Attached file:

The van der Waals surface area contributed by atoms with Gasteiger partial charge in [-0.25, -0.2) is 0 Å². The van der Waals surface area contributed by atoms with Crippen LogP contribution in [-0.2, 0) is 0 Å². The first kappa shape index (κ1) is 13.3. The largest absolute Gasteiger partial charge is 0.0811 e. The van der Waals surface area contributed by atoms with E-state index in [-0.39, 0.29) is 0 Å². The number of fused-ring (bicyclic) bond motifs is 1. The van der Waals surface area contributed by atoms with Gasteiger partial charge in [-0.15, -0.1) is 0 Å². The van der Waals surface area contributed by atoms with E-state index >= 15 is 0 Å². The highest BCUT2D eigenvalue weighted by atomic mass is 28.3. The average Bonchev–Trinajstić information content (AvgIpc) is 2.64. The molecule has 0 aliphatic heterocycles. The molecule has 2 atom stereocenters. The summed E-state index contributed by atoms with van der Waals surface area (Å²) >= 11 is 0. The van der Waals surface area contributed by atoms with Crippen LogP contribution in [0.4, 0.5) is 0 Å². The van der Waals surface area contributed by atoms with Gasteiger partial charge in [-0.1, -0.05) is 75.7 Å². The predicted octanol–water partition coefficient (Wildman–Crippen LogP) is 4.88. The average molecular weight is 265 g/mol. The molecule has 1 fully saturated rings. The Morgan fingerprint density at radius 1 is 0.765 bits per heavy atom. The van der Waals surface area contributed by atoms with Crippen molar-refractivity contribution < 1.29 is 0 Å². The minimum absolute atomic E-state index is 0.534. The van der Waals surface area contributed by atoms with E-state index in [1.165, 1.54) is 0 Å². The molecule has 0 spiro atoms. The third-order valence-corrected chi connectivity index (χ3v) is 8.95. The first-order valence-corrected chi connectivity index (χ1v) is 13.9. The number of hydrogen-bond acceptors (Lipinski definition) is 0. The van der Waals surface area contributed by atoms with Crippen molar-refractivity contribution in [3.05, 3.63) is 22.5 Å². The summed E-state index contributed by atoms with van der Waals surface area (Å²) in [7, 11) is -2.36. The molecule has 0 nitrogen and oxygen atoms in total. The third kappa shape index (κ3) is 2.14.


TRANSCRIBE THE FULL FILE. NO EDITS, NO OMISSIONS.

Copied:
The van der Waals surface area contributed by atoms with Gasteiger partial charge in [-0.25, -0.2) is 0 Å². The van der Waals surface area contributed by atoms with Crippen LogP contribution in [-0.2, 0) is 0 Å². The first kappa shape index (κ1) is 13.3. The largest absolute Gasteiger partial charge is 0.0811 e. The van der Waals surface area contributed by atoms with E-state index in [-0.39, 0.29) is 0 Å². The number of fused-ring (bicyclic) bond motifs is 1. The van der Waals surface area contributed by atoms with Gasteiger partial charge in [-0.15, -0.1) is 0 Å². The van der Waals surface area contributed by atoms with E-state index >= 15 is 0 Å². The highest BCUT2D eigenvalue weighted by atomic mass is 28.3. The average Bonchev–Trinajstić information content (AvgIpc) is 2.64. The molecule has 0 aliphatic heterocycles. The molecule has 2 atom stereocenters. The summed E-state index contributed by atoms with van der Waals surface area (Å²) >= 11 is 0. The van der Waals surface area contributed by atoms with Crippen LogP contribution in [0.4, 0.5) is 0 Å². The van der Waals surface area contributed by atoms with Gasteiger partial charge in [-0.1, -0.05) is 75.7 Å². The predicted octanol–water partition coefficient (Wildman–Crippen LogP) is 4.88. The average molecular weight is 265 g/mol. The molecule has 1 fully saturated rings. The Morgan fingerprint density at radius 1 is 0.765 bits per heavy atom. The van der Waals surface area contributed by atoms with Crippen molar-refractivity contribution < 1.29 is 0 Å². The minimum absolute atomic E-state index is 0.534. The van der Waals surface area contributed by atoms with E-state index in [1.165, 1.54) is 0 Å². The molecule has 0 spiro atoms. The third-order valence-corrected chi connectivity index (χ3v) is 8.95. The first-order valence-corrected chi connectivity index (χ1v) is 13.9. The number of hydrogen-bond acceptors (Lipinski definition) is 0. The van der Waals surface area contributed by atoms with Crippen molar-refractivity contribution in [3.05, 3.63) is 22.5 Å². The summed E-state index contributed by atoms with van der Waals surface area (Å²) in [7, 11) is -2.36. The molecule has 0 nitrogen and oxygen atoms in total. The third kappa shape index (κ3) is 2.14.